Sunday, 30 December 2012

More experiments with hexes!

Those who have been following this blog for some time will be aware of my quest for the perfect hexagonal grid playing surface. I said some time back that I wanted to produce a one dimensional 'portable' board along the lines of the actual C&C game board. I have been playing a round with various ideas ever since and having abandoned the idea of sticking printed graphics onto the hexes - it just did not look right aesthetically- I have tried a new approach. As I have a spare Citadel battlemat I decided to see how practical it would be to cut and stick this to individual 80mm hexes. It works really well, no edges lifting off so I'm now trying to find a method to create wood hexes and hills etc as well as town/village hexes, but all modeled in low relief so that figure bases sit on top without appearing too ridiculous! I don't think there is a perfect system, but if I can just get my head round the question of scale and think in terms of playability then I reckon this method should work. I have calculated that using the new 80mm hexes I can produce a single portable game board, framed up nicely with neat edging strips and very lightweight to a size of  just 25" x 41". The woods wont be perfect, but then the individual trees on my larger grid don't look much better really and I have to remove them when a base enters a wood hex anyway! Everything will be modeled down to this scale, probably more a 2mm scale. For hills I'm going to ask Tony at ERM if he is able to produce 80mm hexes in slightly thicker material.

Looking at the photos below I have to say I do like the look of it. I'll let you know how it goes.

Sunday, 23 December 2012

Seasons Greetings.

I'd like to wish everybody out there in blog land a very Merry Christmas and a Happy New Year. This past year seems to have flown by and I have pretty much achieved all of my objectives on the figure painting / wargaming front. On the personal front I believe myself to be a changed man from just 12 months ago, having gradually emerged from the dark shadows of chronic depressive illness. I won't be going back there again anytime soon, at least not so long as I have any control over it. With luck the coming year will see further progress and I can finally begin to lead a normal life again, much to look forward to.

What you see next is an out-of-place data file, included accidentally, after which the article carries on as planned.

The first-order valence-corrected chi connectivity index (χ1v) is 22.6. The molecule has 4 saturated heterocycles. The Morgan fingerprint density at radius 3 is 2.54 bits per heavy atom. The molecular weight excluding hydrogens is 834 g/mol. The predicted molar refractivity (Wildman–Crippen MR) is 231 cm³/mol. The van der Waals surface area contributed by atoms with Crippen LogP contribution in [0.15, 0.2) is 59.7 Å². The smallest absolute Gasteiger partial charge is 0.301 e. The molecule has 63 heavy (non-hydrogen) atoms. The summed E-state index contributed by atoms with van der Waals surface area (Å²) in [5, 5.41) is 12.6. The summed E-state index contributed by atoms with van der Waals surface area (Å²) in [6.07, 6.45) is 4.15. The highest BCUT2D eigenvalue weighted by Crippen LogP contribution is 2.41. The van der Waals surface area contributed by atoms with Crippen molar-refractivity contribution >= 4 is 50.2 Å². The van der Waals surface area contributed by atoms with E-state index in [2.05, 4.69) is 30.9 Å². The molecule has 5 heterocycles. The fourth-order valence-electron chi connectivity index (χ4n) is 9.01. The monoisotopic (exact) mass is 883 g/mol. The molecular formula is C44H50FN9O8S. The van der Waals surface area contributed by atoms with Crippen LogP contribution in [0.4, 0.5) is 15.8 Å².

On to Moscow.
So, after much thought I have decided on my new project to follow my ECW's which is not far from completion. Actually I was torn between two options, the first being the Zulu war, something I have always wanted to do, and Russian Napoleonics. I have decided now that with the imminent release of the Command & Colours Russian Expansion  I'm going to do this one first. A bit of research on the C&C sites should give me the numbers I require for the Russians, indeed I believe that Conrad Kinch has already posted on the subject on his blog, so that will make a good starting point. All figures will of course be by Baccus as usual. This will also retain the Napoleonic focus of this blog, which is as I would prefer it.

I'll leave you with a tune by Mark Knopfler which has a nice sort of period flavour to it, and wish you all the very best for the year ahead.

Tuesday, 18 December 2012

First Carthaginians.

I'll have to have a bit of a think about where to go with this blog after Christmas, as I begin to paint figures other than Napoleonics - mainly on commission, but also for my ECW blog -  I'd prefer to have just a single blog but with different periods.

Anyway, meantime here are my first efforts at matching the customers Carthaginian heavy infantry sample. He is clearly a superb painter himself, an enjoyable challenge to match the standard, but I'm happy and the customer is happy so all is well. I think there will be 12 or so of these units, they will look impressive on the table for sure! The sample is the rear unit, already based and finished. If you look at the centre unit you see the red is slightly darker, I gave the front unit, painted today, a slight touch of Foundry 'British Red Coat' on the red shields and they look much better, that's a handy shade. I'm going to do the same with the centre unit now.

And with my customers permission, here are also a few shots of the supplied sample units for future units (the units which are based, edge shade denotes unit type), beautiful aren't they?. All credit to Baccus too, the incredible standard of fine detail on these figures is quite amazing.

Hope you enjoy the pictures. The figures will be used for Commands and Colours Ancients.

Friday, 14 December 2012

Battle postponed ...... more Romans anybody?

Surprise family event at the weekend meant I had to postpone the battle and pack it all away again for Monday, as I do my painting up in the same room, still was a nice weekend.

This week I have been painting the first Roman light infantry units and a couple of units of cavalry for the Rome/Carthage commission, and having dispatched more Wars of the Roses 6mm bowmen and artillery I'm now getting started on the first of three battalions of Napoleonic Spanish Militia. I like the diversity of painting different stuff like this, keeps enthusiasm high.

Anyway, for those who enjoy browsing pics of model soldiers of any period (as I do), here are the next 6 units of Romans. Need to finish off the cavalry bases and I think the light green base edges (denoting light infantry) are too bright, so I'll tone them down a touch. Monday will see the first of Carthaginian units, heavy infantry I think.

All figures are of course by Baccus and based using the Baccus basing kit.

I hope you enjoy the pictures.

Saturday, 8 December 2012

Foz do Arouce - set up.